Heat, drought and water policy have created a slow-motion catastrophe at a refuge on the California-Oregon border.

Bird flying over refuge wetland

Highway 161 carries me along the Oregon and California border as I head toward Lower Klamath National Wildlife Refuge. I wish I were visiting it under better conditions. In better time this is a place where birds gather in abundance, feasting and fattening up as they continue their migration along the Pacific Flyway. Sadly, I’m here to witness a massive outbreak of disease — one that’s wiping out tens of thousands of birds.

The Lower Klamath refuge is a “must see,” especially at the start of fall migration. Designated as an “Important Bird Area” by the National Audubon Society, it’s one of a mosaic of refuges in the Klamath Basin that form an essential pinch point along the Pacific Flyway, causing waterbirds to congregate in huge numbers during migration. Birds coming south from Alaska stop to rest and refuel before continuing their journey south to estuaries along the coast, the Sacramento and San Joaquin Valleys of California, and beyond that as far as the tip of South America. The birds can’t complete their journey without places like the Lower Klamath along their route.

This year, though, instead of broad sheets of water, green wetland stands, clouds of mosquitos and throngs of noisy waterbirds, what greets me is a dry, barren landscape baking in the hot summer sun. Throngs of birds cram together in the few pools of hot, stagnant water that remain. Different species and guilds gather in a motley collection of unlikely neighbors; American white pelicans waddle near elegant black-necked stilts and American avocets, rather than spreading out across the open water and mudflats. These are exactly the kinds of conditions where disease can spread rapidly.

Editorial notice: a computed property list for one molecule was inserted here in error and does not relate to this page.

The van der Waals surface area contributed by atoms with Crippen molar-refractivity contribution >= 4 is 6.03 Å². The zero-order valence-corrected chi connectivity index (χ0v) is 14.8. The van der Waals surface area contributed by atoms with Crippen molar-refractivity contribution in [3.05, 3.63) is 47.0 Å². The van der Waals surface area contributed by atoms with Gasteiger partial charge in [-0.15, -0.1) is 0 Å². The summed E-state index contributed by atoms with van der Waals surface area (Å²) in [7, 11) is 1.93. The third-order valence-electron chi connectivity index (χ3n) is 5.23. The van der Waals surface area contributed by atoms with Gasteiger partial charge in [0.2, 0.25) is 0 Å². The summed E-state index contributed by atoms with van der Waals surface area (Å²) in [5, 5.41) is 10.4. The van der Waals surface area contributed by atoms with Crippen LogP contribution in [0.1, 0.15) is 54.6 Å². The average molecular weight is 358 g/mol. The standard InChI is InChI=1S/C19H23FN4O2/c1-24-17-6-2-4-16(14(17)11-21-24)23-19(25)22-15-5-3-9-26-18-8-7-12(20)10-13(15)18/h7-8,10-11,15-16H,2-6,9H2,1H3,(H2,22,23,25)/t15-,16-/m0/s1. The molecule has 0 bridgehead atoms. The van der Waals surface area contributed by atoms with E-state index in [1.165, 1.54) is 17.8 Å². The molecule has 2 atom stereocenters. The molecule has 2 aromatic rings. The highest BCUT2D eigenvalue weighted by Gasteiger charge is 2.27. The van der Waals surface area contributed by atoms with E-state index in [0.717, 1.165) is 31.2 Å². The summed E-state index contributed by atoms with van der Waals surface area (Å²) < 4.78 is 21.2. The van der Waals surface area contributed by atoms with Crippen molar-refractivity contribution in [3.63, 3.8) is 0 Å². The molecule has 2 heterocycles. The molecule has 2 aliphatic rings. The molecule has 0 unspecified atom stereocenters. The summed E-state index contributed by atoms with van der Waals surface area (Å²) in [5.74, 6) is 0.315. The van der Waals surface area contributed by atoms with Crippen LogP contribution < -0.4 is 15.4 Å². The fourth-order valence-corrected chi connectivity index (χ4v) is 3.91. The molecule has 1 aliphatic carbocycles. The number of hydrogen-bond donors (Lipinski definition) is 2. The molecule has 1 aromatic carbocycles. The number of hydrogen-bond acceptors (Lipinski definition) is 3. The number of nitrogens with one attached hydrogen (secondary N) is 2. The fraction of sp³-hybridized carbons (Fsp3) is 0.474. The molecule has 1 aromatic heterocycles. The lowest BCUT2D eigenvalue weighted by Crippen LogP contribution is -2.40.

small strip of water in field
Shrinking patch of water at Lower Klamath NWR Photo: Meghan Hertel, Audubon California

It’s not surprising, then, that an avian botulism outbreak is ravaging the birds of the Lower Klamath and some of the surrounding refuges. At last estimate 40,000 birds have died in the last month due to botulism, and thousands more are at an emergency “duck hospital” operated by staff from Bird Ally X, California Waterfowl Association and the U.S. Fish and Wildlife Service.

Avian botulism is a waterborne bacterium, Clostridium botulinum, that occurs naturally in many wetlands but becomes activated when the water temperature rises. Overcrowding caused by insufficient water supplies have created ideal conditions for bacteria to spread rapidly through the birds in the refuge. Birds eat infected food sources, become paralyzed and die, and in turn transmit it to other birds in a vicious cycle that spreads quickly across the wetlands.

Overcrowding, combined with a lack of water supplies to maintain these wetlands and push clean water through their habitats, exacerbates the outbreak as water sits and concentrates.